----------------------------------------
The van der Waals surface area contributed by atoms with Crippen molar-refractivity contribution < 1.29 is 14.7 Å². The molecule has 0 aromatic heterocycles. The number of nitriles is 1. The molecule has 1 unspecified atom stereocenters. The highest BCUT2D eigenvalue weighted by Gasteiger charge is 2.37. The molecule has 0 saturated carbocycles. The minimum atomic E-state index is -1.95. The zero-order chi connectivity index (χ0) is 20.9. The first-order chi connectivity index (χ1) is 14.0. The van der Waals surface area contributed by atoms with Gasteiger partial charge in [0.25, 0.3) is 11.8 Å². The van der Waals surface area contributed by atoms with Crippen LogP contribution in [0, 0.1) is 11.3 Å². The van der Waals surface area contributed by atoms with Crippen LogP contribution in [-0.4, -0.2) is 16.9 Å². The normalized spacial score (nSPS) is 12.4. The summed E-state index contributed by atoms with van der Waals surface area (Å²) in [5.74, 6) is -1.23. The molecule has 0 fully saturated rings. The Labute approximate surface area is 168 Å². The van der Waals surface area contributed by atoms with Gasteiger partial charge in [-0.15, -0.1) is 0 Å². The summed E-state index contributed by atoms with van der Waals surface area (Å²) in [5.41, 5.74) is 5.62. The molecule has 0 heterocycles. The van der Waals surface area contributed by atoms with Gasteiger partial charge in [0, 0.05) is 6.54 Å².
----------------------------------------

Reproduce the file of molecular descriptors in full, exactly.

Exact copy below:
The van der Waals surface area contributed by atoms with Crippen molar-refractivity contribution < 1.29 is 14.7 Å². The molecule has 0 aromatic heterocycles. The number of nitriles is 1. The molecule has 1 unspecified atom stereocenters. The highest BCUT2D eigenvalue weighted by Gasteiger charge is 2.37. The molecule has 0 saturated carbocycles. The minimum atomic E-state index is -1.95. The zero-order chi connectivity index (χ0) is 20.9. The first-order chi connectivity index (χ1) is 14.0. The van der Waals surface area contributed by atoms with Gasteiger partial charge in [0.25, 0.3) is 11.8 Å². The van der Waals surface area contributed by atoms with Crippen LogP contribution in [0, 0.1) is 11.3 Å². The van der Waals surface area contributed by atoms with Crippen LogP contribution in [-0.4, -0.2) is 16.9 Å². The normalized spacial score (nSPS) is 12.4. The summed E-state index contributed by atoms with van der Waals surface area (Å²) in [5.74, 6) is -1.23. The molecule has 0 fully saturated rings. The Labute approximate surface area is 168 Å². The van der Waals surface area contributed by atoms with Gasteiger partial charge in [-0.15, -0.1) is 0 Å². The summed E-state index contributed by atoms with van der Waals surface area (Å²) in [5.41, 5.74) is 5.62. The molecule has 0 heterocycles. The van der Waals surface area contributed by atoms with Gasteiger partial charge in [0, 0.05) is 6.54 Å².